var messageArrivesAt : Time = later(urandomRange(0, 10000));
rule ProcessMessage {
if (past(messageArrivesAt)) { DoStuff(); }

Putting it all together, you can simulate your system in real(ish) world conditions to identify bottlenecks or even gather performance metrics! I can imagine this as a neat way to explore the efficacy of different scheduling algorithms.

Runway Feature: The Visualizer

When I first came across Runway I was most interested in the visualizer. I recall the simulator/visualizer combo as a common request from pupils in the TLA+ class, and was eager to see how well it worked in practice. The theory is you write a bunch of _javascript_ code which hooks into your model simulation and uses the D3 visualization library to associate graphics & animation with each state and action. I'm very much a _javascript_ amateur and have never worked with D3. I'd like to say I accomplished my goal of getting the DieHard visualizer to work, but I didn't - the only current documentation is the raft example, which I found far too complicated. I encourage you to look at the visualizer examples here for examples of what is possible. Perhaps I will return to this project once the documentation is better fleshed out.

The Future

TLA+ can only benefit from Runway's existence. Getting more people into formal specification, especially students, normalizes TLA+'s value proposition even if they aren't using TLA+ specifically. Showcasing TLA+ for people already practicing formal specification is much, much easier than pitching people cold. This isn't to say Runway doesn't compete with TLA+; it does, and I hope the two languages can learn from one another as they explore different formal specification use cases. I call attention to the REPL specifically as something which would benefit TLA+ (such a REPL has been discussed here before). I found Runway's REPL very helpful in quickly prototyping functions and state transitions, and I believe a TLA+ REPL would be of great assistance to newcomers.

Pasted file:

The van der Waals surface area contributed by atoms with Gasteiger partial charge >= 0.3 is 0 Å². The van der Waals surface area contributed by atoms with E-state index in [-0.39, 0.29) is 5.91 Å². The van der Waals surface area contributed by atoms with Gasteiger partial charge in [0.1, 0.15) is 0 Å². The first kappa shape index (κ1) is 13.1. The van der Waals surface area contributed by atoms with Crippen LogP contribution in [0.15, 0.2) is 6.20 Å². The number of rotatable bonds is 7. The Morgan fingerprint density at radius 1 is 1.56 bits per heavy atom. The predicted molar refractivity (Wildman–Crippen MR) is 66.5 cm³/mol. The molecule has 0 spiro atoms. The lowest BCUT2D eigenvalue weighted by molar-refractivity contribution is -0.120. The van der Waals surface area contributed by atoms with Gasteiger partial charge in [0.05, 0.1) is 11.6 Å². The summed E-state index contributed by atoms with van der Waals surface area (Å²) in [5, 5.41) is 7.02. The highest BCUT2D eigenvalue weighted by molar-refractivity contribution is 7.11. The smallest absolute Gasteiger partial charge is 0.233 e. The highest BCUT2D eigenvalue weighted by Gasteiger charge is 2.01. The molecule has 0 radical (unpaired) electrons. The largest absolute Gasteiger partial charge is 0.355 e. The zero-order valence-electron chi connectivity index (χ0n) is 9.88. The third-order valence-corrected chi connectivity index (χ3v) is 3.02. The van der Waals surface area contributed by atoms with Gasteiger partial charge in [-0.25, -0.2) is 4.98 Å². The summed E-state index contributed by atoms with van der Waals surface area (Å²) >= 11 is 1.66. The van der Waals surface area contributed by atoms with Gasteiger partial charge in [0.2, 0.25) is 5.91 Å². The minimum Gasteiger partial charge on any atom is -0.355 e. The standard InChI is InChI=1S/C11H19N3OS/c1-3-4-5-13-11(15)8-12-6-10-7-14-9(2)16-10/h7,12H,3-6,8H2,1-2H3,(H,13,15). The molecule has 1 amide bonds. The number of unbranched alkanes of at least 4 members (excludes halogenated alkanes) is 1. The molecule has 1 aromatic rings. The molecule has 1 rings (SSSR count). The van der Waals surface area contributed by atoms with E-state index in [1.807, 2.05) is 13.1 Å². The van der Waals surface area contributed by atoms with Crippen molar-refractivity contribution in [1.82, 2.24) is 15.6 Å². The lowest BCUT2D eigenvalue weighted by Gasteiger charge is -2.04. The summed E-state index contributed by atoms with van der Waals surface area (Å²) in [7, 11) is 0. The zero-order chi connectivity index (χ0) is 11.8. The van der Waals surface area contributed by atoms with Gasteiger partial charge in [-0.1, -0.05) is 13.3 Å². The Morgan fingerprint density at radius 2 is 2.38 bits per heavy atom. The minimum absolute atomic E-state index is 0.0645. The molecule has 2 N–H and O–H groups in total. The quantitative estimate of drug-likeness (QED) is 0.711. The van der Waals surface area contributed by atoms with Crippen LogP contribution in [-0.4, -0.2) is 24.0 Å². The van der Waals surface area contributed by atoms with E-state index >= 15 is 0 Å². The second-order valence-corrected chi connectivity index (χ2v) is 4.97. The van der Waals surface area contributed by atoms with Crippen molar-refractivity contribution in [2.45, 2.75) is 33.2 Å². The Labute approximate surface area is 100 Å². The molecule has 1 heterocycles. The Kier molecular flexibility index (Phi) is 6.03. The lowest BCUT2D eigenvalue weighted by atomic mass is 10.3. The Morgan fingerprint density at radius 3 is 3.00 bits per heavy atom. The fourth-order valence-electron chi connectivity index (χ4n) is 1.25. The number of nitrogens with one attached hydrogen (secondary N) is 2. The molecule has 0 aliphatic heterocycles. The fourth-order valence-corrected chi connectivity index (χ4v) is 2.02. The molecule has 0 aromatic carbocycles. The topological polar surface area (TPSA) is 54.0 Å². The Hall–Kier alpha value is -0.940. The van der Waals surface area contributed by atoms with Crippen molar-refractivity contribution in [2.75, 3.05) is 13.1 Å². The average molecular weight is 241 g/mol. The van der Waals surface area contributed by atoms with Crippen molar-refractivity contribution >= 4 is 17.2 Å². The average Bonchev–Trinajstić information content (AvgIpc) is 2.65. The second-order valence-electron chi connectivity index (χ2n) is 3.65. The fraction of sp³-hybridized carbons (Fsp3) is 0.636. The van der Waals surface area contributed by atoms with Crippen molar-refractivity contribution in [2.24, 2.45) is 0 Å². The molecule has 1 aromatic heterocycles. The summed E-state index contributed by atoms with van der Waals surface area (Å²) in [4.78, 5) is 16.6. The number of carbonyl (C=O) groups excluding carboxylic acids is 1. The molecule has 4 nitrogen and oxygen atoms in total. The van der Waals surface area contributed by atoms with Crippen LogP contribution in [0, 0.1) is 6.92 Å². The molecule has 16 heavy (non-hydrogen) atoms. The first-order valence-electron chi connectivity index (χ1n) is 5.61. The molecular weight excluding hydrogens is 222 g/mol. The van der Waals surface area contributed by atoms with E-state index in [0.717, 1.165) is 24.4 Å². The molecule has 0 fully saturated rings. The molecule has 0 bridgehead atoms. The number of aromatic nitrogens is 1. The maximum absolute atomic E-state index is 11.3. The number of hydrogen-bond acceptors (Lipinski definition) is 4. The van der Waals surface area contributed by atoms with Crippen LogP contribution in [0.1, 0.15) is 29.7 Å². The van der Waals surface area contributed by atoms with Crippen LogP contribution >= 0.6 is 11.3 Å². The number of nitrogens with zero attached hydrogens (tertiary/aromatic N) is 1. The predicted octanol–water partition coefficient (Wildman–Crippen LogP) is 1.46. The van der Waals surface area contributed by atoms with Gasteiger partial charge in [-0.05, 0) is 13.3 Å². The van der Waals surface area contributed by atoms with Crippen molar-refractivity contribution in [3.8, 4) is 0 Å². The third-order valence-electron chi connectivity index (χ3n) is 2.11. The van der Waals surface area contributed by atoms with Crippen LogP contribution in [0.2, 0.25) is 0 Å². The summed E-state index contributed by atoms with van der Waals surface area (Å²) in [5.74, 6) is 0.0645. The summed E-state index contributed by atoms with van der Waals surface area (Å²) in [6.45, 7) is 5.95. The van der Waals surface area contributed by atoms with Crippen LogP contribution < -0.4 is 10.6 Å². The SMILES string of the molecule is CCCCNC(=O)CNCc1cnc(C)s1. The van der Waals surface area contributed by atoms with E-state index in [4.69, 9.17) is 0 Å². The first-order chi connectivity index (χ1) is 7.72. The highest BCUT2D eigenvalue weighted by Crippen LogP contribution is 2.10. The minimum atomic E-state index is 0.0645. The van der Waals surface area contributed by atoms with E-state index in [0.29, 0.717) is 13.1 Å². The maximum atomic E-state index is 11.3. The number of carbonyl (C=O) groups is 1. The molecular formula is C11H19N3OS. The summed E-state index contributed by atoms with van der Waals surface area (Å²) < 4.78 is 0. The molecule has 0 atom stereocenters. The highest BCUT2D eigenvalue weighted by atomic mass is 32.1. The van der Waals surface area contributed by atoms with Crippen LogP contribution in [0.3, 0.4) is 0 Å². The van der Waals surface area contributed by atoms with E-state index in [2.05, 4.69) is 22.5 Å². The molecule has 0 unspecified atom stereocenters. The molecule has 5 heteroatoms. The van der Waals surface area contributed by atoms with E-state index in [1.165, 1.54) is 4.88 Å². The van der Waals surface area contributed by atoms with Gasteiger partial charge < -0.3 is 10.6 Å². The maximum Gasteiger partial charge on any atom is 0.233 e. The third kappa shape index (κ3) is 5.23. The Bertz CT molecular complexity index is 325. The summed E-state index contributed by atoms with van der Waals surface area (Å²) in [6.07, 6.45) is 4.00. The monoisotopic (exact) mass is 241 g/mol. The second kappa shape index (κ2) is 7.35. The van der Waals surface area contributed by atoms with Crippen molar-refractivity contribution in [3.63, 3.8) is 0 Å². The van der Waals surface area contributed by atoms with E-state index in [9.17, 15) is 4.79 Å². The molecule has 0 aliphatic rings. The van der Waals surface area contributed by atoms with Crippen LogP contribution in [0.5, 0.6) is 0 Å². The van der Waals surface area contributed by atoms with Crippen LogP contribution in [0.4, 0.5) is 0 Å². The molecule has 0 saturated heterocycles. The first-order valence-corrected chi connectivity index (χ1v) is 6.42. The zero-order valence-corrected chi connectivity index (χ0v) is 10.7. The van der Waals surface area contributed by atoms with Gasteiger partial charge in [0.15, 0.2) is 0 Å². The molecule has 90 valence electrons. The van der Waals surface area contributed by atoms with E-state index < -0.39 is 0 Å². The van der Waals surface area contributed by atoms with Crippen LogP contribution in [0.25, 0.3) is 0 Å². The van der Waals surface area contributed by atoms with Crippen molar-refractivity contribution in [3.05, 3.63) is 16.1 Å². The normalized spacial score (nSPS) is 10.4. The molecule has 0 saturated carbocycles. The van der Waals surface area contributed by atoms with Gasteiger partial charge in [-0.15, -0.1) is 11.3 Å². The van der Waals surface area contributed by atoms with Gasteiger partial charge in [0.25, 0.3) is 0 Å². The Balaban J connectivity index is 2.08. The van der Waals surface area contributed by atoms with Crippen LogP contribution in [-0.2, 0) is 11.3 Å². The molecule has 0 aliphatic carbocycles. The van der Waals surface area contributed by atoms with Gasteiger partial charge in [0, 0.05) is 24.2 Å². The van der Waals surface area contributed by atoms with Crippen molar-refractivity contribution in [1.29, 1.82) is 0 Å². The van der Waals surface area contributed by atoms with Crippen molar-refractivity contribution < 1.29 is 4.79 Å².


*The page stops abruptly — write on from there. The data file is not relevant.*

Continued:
TLA+ might also learn from Runway's embrace of modern development styles, which emphasize standalone tools working together rather than the monolithic toolset approach taken by TLA+. For example, it's very obvious which Runway files ought to be checked in to source control whereas with TLC it isn't clear which files in the *.toolbox directories are important. Runway also puts support for user preference in text editors front-and-center, with officially-supported modules for Vim and Atom. The model checker and visualizer modules are separate command line tools, installed by cloning a git repo then running a package manager. This approach aims to keep the user at home in their git + command line + text editor dev environment, keeping IDE magic to a minimum.

Particularly with its visualization module, Runway is ideally situated to be used as a formal specification system in university class projects. The prospect of students exiting university with formal specification experience is exciting, and I hope it's a hit! Runway's verbosity becomes somewhat overwhelming in more complicated specifications, but the language is still very young and many rough edges can be sanded down as it grows. I look forward to its contributions to the formal specification space, and congratulate Ongaro et al. for shipping!